School Board’S Hard Choices

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The wrenching changes in the Payson Unified School District continue to stagger teachers, administrators, students, parents and employees.

The Legislature, meanwhile, continues to largely ignore its most important responsibility — making sure our kids get the education they need.

The unsettling news of the elimination of 18 non-teaching positions represents the latest shift to send shock waves through the district’s dwindling roster of employees. The stealth layoffs followed the addition of “student achievement” teacher positions and additions to the central office staff. Mercifully, the district didn’t lay off any teachers — despite the continuing decline in enrollment. Most likely resignations and retirements will trim the teaching ranks without the need for layoffs.

Certainly, all sorts of unnerving consequences have already flowed from the school board’s embrace of Superintendent Ron Hitchcock’s effort to make boosting standardized test scores the district’s top priority. We remain concerned that the test score mania will do more harm than good. However, given the state and federal mandates that have buried the district — the emphasis on test scores makes sense.

Moreover, despite the unsettling rise in the ranks of administration — the board has so far given budget priority to the teaching staff, with a salary schedule that finally rewards teachers who get extra education. The board has also made reducing class sizes a top priority.

Still, we’re fearful the math won’t all work out. Mostly, that’s because the Legislature continues to treat children as a special interest group — rather than its top priority.

Gov. Jan Brewer this year proposed a pathetic increase in K-12 funding after years of deep cuts. Even at that, most of the new money was devoted to implementing potentially disruptive state and federal reforms that smothered local autonomy and focused myopically on test scores. We suspect that the governor’s effort to reward schools with rising test scores will eventually prove unconstitutional, since it will most likely give rich districts with college educated parents more money at the expense of rural and minority districts.

Even so, the state Legislature has remained so fixated on its ideological disdain for federal health care reform that it has refused to adopt the budget of a governor of the same party as the legislative majorities.

As a consequence, the Payson School Board has had to make one hard decision after another in accordance with the state-imposed deadlines — all without knowing how much money it will have to spend.

So despite our qualms, we support the Payson School Board’s effort to move forward and do what it must — like responsible adults. Just wish we had a few of those down in the state Capitol building.

A muted forest victory

Well, 1,000 acres — in 18 months: What is it they say? Oh, yeah, better than a sharp stick in the eye. You’ll have to forgive us if our celebration is a little muted at word Pioneer Forest Products has signed an agreement with the U.S. Forest Service to restore to health by thinning 1,000 acres of forested land in the next 18 months.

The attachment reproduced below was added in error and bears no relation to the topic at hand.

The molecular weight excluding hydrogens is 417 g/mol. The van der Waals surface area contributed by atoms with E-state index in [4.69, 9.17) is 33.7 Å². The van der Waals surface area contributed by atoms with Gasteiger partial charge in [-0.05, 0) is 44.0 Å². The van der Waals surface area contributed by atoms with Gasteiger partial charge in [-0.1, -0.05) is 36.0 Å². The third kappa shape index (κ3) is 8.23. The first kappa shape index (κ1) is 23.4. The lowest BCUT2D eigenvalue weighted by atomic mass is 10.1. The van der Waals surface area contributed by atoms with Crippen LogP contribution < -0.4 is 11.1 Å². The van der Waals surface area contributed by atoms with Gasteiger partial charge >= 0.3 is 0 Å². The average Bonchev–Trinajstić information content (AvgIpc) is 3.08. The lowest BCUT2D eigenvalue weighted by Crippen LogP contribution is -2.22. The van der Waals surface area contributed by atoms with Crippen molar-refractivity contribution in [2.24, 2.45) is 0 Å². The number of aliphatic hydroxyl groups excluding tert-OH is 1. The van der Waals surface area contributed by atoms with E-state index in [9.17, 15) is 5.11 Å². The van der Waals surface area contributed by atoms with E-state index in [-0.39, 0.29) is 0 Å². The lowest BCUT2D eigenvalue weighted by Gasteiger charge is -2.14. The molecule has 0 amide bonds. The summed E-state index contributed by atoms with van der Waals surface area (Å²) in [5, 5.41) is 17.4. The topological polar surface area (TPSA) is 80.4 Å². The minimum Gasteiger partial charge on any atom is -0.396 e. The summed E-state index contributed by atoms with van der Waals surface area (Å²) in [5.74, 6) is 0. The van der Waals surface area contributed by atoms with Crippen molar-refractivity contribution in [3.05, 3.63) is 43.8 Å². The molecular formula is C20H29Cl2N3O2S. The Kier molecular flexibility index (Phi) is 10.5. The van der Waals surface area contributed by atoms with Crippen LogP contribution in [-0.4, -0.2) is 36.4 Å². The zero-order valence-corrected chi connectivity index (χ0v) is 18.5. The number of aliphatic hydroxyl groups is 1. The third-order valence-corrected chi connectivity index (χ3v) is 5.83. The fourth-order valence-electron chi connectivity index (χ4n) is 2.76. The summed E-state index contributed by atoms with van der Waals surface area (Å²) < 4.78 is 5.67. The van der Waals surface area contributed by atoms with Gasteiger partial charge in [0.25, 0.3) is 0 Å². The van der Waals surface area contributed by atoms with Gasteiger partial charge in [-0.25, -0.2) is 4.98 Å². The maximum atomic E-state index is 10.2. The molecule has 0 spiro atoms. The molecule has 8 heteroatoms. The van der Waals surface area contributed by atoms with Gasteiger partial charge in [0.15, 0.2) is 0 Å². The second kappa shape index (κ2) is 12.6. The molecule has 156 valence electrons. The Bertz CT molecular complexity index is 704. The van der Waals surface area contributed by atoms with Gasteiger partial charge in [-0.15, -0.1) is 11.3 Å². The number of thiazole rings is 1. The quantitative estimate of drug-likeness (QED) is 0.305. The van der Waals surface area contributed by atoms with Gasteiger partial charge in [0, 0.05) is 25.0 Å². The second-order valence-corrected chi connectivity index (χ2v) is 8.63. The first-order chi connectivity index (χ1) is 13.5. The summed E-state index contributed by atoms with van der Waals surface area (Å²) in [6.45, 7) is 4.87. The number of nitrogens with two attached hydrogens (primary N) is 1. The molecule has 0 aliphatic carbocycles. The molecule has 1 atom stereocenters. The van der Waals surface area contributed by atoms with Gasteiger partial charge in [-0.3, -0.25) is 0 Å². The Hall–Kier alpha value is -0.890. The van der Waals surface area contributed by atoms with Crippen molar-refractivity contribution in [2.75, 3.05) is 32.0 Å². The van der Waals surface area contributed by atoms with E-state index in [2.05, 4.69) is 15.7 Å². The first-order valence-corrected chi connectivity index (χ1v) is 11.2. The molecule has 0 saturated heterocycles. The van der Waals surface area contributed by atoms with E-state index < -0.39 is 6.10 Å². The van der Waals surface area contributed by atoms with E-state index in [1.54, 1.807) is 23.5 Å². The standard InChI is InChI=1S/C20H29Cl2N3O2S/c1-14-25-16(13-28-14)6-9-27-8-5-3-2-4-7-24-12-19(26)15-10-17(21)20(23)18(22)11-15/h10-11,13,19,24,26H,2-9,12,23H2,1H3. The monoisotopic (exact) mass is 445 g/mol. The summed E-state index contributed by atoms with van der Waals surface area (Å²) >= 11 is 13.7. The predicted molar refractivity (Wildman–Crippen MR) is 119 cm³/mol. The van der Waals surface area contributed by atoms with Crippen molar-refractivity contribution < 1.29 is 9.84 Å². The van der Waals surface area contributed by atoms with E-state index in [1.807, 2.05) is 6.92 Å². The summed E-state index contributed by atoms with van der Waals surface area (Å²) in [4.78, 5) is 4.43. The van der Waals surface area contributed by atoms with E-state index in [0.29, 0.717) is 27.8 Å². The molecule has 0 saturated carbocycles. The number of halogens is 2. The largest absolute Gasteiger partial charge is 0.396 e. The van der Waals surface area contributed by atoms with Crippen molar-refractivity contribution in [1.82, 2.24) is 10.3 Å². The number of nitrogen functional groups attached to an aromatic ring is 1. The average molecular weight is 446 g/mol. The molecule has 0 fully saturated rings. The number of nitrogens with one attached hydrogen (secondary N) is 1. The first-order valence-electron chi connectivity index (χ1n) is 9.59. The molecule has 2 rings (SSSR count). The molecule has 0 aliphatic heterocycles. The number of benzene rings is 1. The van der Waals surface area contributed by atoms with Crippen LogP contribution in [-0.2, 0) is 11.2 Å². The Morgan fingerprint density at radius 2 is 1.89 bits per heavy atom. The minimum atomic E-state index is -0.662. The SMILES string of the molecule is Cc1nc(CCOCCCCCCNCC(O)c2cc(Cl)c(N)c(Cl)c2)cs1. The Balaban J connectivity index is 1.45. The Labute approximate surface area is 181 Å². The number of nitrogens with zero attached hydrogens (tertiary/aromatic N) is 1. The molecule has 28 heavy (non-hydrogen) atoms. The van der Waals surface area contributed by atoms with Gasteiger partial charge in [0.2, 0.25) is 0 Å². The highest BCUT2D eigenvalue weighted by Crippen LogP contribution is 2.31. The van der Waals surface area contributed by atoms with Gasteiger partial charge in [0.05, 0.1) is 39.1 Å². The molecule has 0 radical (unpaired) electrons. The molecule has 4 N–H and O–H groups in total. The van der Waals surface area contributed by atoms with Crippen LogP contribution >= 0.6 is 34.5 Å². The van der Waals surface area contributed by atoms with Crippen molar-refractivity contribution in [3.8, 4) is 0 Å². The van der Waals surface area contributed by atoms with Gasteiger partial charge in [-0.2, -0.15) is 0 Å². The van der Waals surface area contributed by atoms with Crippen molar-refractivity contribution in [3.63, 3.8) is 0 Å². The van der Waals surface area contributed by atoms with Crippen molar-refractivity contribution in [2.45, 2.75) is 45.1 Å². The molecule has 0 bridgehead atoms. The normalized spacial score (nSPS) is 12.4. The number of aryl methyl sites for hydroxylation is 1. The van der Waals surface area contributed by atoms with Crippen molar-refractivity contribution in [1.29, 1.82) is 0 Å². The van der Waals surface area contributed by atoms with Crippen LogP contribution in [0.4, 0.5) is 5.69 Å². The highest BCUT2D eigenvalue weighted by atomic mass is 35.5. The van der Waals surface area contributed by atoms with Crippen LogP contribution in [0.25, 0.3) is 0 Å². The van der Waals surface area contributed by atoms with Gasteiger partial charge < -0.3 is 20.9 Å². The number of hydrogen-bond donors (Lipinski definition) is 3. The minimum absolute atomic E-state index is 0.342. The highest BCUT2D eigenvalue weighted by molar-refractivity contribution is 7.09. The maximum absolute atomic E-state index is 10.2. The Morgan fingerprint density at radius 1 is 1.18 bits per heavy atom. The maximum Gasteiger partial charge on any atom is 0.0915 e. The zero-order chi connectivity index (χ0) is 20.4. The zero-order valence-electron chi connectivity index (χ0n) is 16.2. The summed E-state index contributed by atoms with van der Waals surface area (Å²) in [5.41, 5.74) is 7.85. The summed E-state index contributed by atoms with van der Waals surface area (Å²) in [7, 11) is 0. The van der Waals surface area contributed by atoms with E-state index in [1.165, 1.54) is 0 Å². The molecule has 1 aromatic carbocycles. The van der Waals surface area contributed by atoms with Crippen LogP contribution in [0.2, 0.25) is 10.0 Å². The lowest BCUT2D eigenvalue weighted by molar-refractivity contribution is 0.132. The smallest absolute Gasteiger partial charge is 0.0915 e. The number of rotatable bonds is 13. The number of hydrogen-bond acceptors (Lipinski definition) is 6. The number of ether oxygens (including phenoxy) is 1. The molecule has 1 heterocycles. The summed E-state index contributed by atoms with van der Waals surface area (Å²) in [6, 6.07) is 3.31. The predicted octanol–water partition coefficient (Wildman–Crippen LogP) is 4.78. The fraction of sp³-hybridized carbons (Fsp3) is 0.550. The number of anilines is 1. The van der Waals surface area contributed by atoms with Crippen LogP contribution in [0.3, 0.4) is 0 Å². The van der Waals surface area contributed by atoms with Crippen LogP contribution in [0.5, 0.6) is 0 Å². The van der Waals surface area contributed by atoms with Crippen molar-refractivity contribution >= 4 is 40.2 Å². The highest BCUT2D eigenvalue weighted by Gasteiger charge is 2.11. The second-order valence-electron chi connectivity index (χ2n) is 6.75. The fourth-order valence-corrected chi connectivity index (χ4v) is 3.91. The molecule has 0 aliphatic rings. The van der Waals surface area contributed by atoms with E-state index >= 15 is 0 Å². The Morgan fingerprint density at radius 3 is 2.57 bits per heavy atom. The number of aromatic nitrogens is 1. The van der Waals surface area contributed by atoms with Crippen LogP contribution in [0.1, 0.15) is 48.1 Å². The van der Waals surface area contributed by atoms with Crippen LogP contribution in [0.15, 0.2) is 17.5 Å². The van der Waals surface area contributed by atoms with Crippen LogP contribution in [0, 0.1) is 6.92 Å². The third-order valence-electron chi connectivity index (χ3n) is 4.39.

The agreement represents the start of the Four Forest Restoration Initiative, which intends to turn tree thickets on millions of acres into electricity, fuel and wood products like pressboard, jointed lumber and furniture. The 4FRI approach hammered out by a group of local officials, environmentalists, foresters and loggers represents the best chance of saving the forest — and fire-menaced communities like Payson. Finding a way for loggers to turn a profit on thinning millions of acres appears the only possible way to undo a century of Forest Service mismanagement before the whole place burns to the ground.

Alas, we share the grave concerns of Gila County Supervisor Tommie Martin and others that the Forest Service bungled a golden opportunity by picking the wrong contractor. This crumb of a contract doesn’t allay those fears. Please note, the Forest Service awarded the contract to a company with no financing and a precarious business plan a year ago. At the time, the Forest Service said the contractor would thin 15,000 acres this year. But an extension turned into the limp gesture of a 1,000-acre work order.

Still, we’re all lashed to the Great White Whale now, tangled in harpoon rope and gasping for breath.

So we sure hope Pioneer Forest Products makes so much money on that 1,000 acres it can quickly line up financing and build the small-diameter-wood-sawmill it needs to process the 30,000 acres a year it must thin to make a dent in a deadly problem.

Any way you figure it: That’s a lot of sticks. And we’re down to one good eye.

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